© 2015 photobookgirl

Do Second or Later Born Children Have Less Photos Than Firstborns?



If you’re reading this post now, this means I am now officially the proud mother of two boys! I’m actually writing this blog entry on the homestretch of my pregnancy – week 35 – in anticipation of the birth of my second. As a second time mom, I remember the sleepless days and nights of having a newborn, so I’ve been writing posts ahead of time to share with you, and naturally a lot of them are focused on children. My huge belly is in forefront of my thoughts (and my body) so that’s not surprising!

When I found out I was pregnant, one of the thoughts that crossed my mind was how different (or not) my second pregnancy would be as compared to my first. During my first, I kept a pregnancy journal to record my thoughts and new experiences and took a bunch of photos of my belly bump. I turned my journal and photos into one of my absolute favorite and most personal photo books, and I love going back and reading through my entries and reliving the experience of that pregnancy.

In thinking about motherhood the second time around, I thought about what I had heard anecdotally – that second and later born children typically have less photos than firstborns. Now I’m not saying that parents purposely give later borns short shrift, it could just be the natural result of parents having more to do and less time to take photos running after two or more kids, or perhaps having gone through milestones before with the first child, they just aren’t as novel when they happen with child number two. I decided to post this question to my readers on my Facebook page a few months back.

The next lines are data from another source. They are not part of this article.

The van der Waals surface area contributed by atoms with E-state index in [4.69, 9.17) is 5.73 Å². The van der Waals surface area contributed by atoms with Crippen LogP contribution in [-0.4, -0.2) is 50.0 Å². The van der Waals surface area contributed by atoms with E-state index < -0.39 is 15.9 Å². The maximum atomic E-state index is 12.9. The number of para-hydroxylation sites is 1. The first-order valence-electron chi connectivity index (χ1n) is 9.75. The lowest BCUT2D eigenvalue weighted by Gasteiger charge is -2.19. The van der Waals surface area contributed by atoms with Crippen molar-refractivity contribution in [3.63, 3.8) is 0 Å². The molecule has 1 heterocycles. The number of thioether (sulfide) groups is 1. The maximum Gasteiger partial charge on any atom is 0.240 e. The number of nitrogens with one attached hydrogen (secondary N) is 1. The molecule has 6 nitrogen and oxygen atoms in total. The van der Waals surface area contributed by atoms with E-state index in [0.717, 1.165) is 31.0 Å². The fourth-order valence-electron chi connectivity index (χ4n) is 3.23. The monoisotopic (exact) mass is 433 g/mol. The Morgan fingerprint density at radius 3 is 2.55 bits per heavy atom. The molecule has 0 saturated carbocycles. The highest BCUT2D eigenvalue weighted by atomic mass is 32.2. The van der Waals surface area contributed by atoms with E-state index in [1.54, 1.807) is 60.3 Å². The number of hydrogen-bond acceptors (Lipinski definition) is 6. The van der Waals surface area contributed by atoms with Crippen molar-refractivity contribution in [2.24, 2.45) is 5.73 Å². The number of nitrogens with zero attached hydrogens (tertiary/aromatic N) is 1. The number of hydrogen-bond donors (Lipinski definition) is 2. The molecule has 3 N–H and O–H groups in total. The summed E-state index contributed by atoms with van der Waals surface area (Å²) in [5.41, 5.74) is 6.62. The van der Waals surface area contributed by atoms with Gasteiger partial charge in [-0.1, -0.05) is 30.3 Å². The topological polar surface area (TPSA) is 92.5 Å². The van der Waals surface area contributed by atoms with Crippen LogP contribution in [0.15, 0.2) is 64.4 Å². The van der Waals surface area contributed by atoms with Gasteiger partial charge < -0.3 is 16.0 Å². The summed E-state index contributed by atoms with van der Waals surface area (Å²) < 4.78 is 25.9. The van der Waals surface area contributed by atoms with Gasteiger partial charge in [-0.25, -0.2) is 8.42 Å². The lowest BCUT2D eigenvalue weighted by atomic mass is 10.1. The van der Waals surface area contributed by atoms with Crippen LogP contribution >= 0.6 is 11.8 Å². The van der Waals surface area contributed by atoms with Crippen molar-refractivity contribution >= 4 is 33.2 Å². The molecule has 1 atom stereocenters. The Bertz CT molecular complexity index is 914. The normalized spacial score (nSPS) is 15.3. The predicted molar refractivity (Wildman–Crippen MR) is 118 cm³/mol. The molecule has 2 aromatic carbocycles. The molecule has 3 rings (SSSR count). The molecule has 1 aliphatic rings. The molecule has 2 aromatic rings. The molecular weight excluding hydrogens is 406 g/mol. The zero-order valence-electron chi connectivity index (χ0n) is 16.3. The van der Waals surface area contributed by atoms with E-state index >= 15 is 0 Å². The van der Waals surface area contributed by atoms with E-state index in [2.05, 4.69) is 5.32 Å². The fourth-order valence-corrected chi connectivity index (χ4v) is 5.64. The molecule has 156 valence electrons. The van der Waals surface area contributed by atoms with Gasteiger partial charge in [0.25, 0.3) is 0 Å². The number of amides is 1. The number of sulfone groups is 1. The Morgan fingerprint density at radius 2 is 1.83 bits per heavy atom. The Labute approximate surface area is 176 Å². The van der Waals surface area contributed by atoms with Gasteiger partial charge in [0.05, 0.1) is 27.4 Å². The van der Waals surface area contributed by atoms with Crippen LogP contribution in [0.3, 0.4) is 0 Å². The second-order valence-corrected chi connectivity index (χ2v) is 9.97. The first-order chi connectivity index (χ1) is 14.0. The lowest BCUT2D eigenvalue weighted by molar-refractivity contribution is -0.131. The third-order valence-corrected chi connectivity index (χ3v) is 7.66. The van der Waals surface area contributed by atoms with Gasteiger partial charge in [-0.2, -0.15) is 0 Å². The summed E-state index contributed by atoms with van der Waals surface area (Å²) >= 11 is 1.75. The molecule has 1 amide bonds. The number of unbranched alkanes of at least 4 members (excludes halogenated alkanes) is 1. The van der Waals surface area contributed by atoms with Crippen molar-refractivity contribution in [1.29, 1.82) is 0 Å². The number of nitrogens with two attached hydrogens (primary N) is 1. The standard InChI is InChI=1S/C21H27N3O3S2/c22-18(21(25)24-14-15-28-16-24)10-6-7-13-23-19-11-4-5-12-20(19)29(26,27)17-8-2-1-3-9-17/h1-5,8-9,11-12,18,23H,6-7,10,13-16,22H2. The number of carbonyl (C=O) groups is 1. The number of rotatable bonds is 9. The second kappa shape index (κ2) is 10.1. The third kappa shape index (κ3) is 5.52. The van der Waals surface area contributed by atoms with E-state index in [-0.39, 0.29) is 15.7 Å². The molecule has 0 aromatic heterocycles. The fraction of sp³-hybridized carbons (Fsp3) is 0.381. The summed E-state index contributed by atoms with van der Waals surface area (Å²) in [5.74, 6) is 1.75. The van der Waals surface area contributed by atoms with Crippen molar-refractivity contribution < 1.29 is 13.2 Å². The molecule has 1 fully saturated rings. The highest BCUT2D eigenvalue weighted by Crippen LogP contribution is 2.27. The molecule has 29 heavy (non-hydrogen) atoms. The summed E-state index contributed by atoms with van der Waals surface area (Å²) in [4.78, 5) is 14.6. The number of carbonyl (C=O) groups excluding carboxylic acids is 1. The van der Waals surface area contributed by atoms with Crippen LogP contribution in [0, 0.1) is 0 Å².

Facebook Post Second Born children

As you can see, response was mixed. Some agreed with the statement. A few readers mentioned the opposite – that their later borns had more photos. In some instances the move from film to digital, or getting a better camera meant more photos for later born children. Another reader mentioned that she takes less photos now but the one she takes are of higher quality versus quantity.

In my case I found myself taking more belly photos than with my first. With the realization that we aren’t planning to have more kids, I know this is the last time I’ll get to enjoy a big belly and the whole experience of being pregnant. At least once a week in the mirror I snap a shot. I did take belly photos last time, but not as frequently as I had hoped I would, so it was a conscious effort to take more this time.

As for photo books of baby number two, I’m hopeful that I’ll be able to keep up after the baby is born. I have a number of books I’ve created for Photo Book Baby and what’s great about that is to be able to reuse the basic layouts and just tweak them. It’s a huge time-saver. Because I make so many books and a self-admitted control freak, I do have my own external design software. I use Lumapix Fotofusion for 99% of my books unless I’m specially doing a new company’s software review for my site. Although several companies have great software with lots of features for free, the security and flexibility I have by creating books in my own software is really important for me and I highly recommend it to anyone who makes more than a few books a year or anyone who tends to work on projects continuously over a period of time. Some software goes for around $30 to $40 so we’re not talking about a huge investment.